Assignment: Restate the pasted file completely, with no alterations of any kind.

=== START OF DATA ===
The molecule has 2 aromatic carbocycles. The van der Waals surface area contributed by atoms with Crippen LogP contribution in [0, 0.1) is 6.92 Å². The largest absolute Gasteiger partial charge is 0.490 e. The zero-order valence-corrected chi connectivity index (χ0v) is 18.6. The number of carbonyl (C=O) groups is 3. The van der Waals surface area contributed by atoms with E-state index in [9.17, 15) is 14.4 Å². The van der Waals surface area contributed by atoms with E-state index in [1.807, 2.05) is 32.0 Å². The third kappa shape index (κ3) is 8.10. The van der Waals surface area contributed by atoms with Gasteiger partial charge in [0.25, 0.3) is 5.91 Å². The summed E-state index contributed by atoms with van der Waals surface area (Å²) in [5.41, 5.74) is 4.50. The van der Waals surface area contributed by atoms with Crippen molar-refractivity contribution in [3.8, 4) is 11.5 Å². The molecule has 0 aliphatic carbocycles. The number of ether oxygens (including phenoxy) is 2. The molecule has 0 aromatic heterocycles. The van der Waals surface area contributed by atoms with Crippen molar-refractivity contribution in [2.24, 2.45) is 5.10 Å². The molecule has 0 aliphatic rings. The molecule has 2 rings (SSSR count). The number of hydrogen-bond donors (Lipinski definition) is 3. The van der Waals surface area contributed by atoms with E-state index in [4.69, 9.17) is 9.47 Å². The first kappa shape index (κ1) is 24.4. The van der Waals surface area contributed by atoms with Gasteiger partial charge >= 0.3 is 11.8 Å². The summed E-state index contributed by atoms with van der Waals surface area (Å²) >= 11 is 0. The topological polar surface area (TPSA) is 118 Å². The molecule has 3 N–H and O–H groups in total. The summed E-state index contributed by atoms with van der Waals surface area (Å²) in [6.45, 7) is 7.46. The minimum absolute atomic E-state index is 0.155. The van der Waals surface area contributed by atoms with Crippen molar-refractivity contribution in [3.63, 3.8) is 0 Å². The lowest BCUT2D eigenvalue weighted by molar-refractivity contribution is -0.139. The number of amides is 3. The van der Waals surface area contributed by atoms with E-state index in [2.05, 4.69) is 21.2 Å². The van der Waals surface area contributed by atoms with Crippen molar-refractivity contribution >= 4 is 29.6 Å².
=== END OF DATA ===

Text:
The molecule has 2 aromatic carbocycles. The van der Waals surface area contributed by atoms with Crippen LogP contribution in [0, 0.1) is 6.92 Å². The largest absolute Gasteiger partial charge is 0.490 e. The zero-order valence-corrected chi connectivity index (χ0v) is 18.6. The number of carbonyl (C=O) groups is 3. The van der Waals surface area contributed by atoms with E-state index in [9.17, 15) is 14.4 Å². The van der Waals surface area contributed by atoms with E-state index in [1.807, 2.05) is 32.0 Å². The third kappa shape index (κ3) is 8.10. The van der Waals surface area contributed by atoms with Gasteiger partial charge in [0.25, 0.3) is 5.91 Å². The summed E-state index contributed by atoms with van der Waals surface area (Å²) in [5.41, 5.74) is 4.50. The van der Waals surface area contributed by atoms with Crippen molar-refractivity contribution in [3.8, 4) is 11.5 Å². The molecule has 0 aliphatic carbocycles. The number of ether oxygens (including phenoxy) is 2. The molecule has 0 aromatic heterocycles. The van der Waals surface area contributed by atoms with Crippen molar-refractivity contribution in [2.24, 2.45) is 5.10 Å². The molecule has 0 aliphatic rings. The molecule has 2 rings (SSSR count). The number of hydrogen-bond donors (Lipinski definition) is 3. The van der Waals surface area contributed by atoms with E-state index in [4.69, 9.17) is 9.47 Å². The first kappa shape index (κ1) is 24.4. The van der Waals surface area contributed by atoms with Gasteiger partial charge >= 0.3 is 11.8 Å². The summed E-state index contributed by atoms with van der Waals surface area (Å²) >= 11 is 0. The topological polar surface area (TPSA) is 118 Å². The molecule has 3 N–H and O–H groups in total. The summed E-state index contributed by atoms with van der Waals surface area (Å²) in [6.45, 7) is 7.46. The minimum absolute atomic E-state index is 0.155. The van der Waals surface area contributed by atoms with Crippen molar-refractivity contribution in [3.63, 3.8) is 0 Å². The lowest BCUT2D eigenvalue weighted by molar-refractivity contribution is -0.139. The number of amides is 3. The van der Waals surface area contributed by atoms with E-state index in [2.05, 4.69) is 21.2 Å². The van der Waals surface area contributed by atoms with Crippen molar-refractivity contribution >= 4 is 29.6 Å².